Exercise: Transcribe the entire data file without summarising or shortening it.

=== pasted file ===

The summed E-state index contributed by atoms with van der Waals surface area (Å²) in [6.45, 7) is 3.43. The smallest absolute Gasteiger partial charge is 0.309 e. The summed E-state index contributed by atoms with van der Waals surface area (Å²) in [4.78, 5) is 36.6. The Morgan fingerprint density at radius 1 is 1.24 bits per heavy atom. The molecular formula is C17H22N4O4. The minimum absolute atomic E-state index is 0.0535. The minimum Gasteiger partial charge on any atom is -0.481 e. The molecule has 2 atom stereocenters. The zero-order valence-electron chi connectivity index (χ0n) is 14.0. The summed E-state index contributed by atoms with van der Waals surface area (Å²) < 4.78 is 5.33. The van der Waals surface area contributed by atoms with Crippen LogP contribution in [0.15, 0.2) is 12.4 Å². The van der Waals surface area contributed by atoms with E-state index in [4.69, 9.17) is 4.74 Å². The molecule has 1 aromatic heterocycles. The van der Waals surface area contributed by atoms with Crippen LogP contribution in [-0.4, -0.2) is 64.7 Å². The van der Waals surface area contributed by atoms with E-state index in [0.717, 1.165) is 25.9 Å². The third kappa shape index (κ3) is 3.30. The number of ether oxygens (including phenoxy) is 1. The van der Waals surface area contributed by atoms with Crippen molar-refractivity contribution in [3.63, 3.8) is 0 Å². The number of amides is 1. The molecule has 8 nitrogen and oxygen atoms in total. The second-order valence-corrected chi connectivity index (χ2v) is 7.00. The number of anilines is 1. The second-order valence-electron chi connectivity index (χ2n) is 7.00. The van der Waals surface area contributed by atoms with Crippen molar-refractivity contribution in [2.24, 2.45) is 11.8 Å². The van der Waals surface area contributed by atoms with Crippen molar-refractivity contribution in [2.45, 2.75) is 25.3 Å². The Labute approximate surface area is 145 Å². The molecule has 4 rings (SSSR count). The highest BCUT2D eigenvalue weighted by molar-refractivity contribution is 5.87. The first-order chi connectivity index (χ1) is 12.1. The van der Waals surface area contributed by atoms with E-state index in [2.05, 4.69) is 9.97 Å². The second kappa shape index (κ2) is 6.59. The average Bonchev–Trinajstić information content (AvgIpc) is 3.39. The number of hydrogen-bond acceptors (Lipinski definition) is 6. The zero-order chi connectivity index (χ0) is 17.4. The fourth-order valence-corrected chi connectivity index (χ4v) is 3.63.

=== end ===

The summed E-state index contributed by atoms with van der Waals surface area (Å²) in [6.45, 7) is 3.43. The smallest absolute Gasteiger partial charge is 0.309 e. The summed E-state index contributed by atoms with van der Waals surface area (Å²) in [4.78, 5) is 36.6. The Morgan fingerprint density at radius 1 is 1.24 bits per heavy atom. The molecular formula is C17H22N4O4. The minimum absolute atomic E-state index is 0.0535. The minimum Gasteiger partial charge on any atom is -0.481 e. The molecule has 2 atom stereocenters. The zero-order valence-electron chi connectivity index (χ0n) is 14.0. The summed E-state index contributed by atoms with van der Waals surface area (Å²) < 4.78 is 5.33. The van der Waals surface area contributed by atoms with Crippen LogP contribution in [0.15, 0.2) is 12.4 Å². The van der Waals surface area contributed by atoms with E-state index in [4.69, 9.17) is 4.74 Å². The molecule has 1 aromatic heterocycles. The van der Waals surface area contributed by atoms with Crippen LogP contribution in [-0.4, -0.2) is 64.7 Å². The van der Waals surface area contributed by atoms with E-state index in [0.717, 1.165) is 25.9 Å². The third kappa shape index (κ3) is 3.30. The number of ether oxygens (including phenoxy) is 1. The van der Waals surface area contributed by atoms with Crippen molar-refractivity contribution in [3.63, 3.8) is 0 Å². The number of amides is 1. The molecule has 8 nitrogen and oxygen atoms in total. The second-order valence-corrected chi connectivity index (χ2v) is 7.00. The number of anilines is 1. The second-order valence-electron chi connectivity index (χ2n) is 7.00. The van der Waals surface area contributed by atoms with Crippen molar-refractivity contribution in [2.24, 2.45) is 11.8 Å². The van der Waals surface area contributed by atoms with Crippen molar-refractivity contribution in [2.45, 2.75) is 25.3 Å². The Labute approximate surface area is 145 Å². The molecule has 4 rings (SSSR count). The highest BCUT2D eigenvalue weighted by molar-refractivity contribution is 5.87. The first-order chi connectivity index (χ1) is 12.1. The van der Waals surface area contributed by atoms with E-state index in [2.05, 4.69) is 9.97 Å². The second kappa shape index (κ2) is 6.59. The average Bonchev–Trinajstić information content (AvgIpc) is 3.39. The number of hydrogen-bond acceptors (Lipinski definition) is 6. The zero-order chi connectivity index (χ0) is 17.4. The fourth-order valence-corrected chi connectivity index (χ4v) is 3.63.